Tips To Perform Better
1. Much like performing a habit effectively, we must know when and where to learn. The most overlooked factor in skill development is how our environment influences our mood, productivity and overall capacity to improve.
2. To provide clarity in our actions, we need to focus on two things: planned action and our daily habits.
When planning certain behaviours, build them up as milestones.
How many times a week will I exercise? What small steps do I intend on taking to build my business?
Using milestones as a guide and your daily habits as a support network provides intentional consistency, compounding over time
Some Words To Consider
1. Our brain is constantly evolving itself to be the best one it can be. Experience is the fuel that shapes everything we see, feel, and sense, giving us the knowledge that life grows where focus goes.
The areas you focus on, whether it’s your career, sport, relationships, skills or health, matters significantly.
2. When modifying a setback towards your goals, start with one small change. Too many changes potentially throws your system into chaos.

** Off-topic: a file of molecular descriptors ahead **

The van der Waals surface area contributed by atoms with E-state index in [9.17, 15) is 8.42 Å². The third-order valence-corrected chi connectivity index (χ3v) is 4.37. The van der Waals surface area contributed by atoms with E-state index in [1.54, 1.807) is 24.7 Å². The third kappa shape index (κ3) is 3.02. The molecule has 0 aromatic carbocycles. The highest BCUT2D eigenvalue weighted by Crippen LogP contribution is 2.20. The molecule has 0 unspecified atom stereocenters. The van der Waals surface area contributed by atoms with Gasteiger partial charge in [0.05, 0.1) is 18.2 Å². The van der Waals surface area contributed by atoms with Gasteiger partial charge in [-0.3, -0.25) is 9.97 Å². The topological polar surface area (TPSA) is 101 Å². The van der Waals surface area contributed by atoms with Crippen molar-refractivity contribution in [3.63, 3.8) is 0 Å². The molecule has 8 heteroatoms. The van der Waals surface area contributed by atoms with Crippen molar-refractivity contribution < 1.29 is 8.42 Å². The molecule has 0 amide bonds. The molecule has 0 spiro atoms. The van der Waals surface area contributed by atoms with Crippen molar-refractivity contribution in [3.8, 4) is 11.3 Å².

The changes you make from a setback aren’t a sign of failure, they’re an essential part in staying the course and maintaining momentum.
The Last Week
What I’m currently watching
Mayor Of Kingstown, Season 2, Paramount+. A thrilling and captivating show about Mike McCluskey (Jeremy Renner) who plays his part as a middleman between police and criminals, keeping peace on the streets and in the prisons. A brilliant show that’s now seeing the backend of the latest season. Season 3 may be a far cry away as Renner looks to recover from his snowplow accident.
What I’m currently reading
FOCUS, Daniel Goleman. A science favoured book about our attention span and how we navigate through life as we attempt to perform at our best.
What I’m currently writing
How long the average CEO lasts. Research shows that after five years, the executive will rely on their internal network to problem solve rather than information that comes from outside markets. As they direct their attention inward, they become less receptive to market conditions, customers and employees, ultimately hurting the company. The damage is then left for a new CEO to resolve, and the cycle repeats.